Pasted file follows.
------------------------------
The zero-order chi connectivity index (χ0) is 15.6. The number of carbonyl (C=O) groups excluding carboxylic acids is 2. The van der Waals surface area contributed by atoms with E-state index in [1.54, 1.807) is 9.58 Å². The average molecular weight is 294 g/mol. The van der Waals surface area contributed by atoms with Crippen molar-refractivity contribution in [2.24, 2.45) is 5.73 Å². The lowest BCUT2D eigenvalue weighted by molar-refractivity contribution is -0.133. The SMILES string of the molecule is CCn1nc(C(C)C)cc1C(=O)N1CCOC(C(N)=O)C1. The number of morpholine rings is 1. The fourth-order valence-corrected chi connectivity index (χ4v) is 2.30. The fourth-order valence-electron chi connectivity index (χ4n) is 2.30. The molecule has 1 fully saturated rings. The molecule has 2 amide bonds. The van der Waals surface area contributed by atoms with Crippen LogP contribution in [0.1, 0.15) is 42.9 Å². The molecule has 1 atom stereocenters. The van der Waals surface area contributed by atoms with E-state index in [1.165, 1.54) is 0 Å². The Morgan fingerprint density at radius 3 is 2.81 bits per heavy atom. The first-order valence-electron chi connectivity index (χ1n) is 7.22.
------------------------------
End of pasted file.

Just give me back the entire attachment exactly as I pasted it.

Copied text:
The zero-order chi connectivity index (χ0) is 15.6. The number of carbonyl (C=O) groups excluding carboxylic acids is 2. The van der Waals surface area contributed by atoms with E-state index in [1.54, 1.807) is 9.58 Å². The average molecular weight is 294 g/mol. The van der Waals surface area contributed by atoms with Crippen molar-refractivity contribution in [2.24, 2.45) is 5.73 Å². The lowest BCUT2D eigenvalue weighted by molar-refractivity contribution is -0.133. The SMILES string of the molecule is CCn1nc(C(C)C)cc1C(=O)N1CCOC(C(N)=O)C1. The number of morpholine rings is 1. The fourth-order valence-corrected chi connectivity index (χ4v) is 2.30. The fourth-order valence-electron chi connectivity index (χ4n) is 2.30. The molecule has 1 fully saturated rings. The molecule has 2 amide bonds. The van der Waals surface area contributed by atoms with Crippen LogP contribution in [0.1, 0.15) is 42.9 Å². The molecule has 1 atom stereocenters. The van der Waals surface area contributed by atoms with E-state index in [1.165, 1.54) is 0 Å². The Morgan fingerprint density at radius 3 is 2.81 bits per heavy atom. The first-order valence-electron chi connectivity index (χ1n) is 7.22.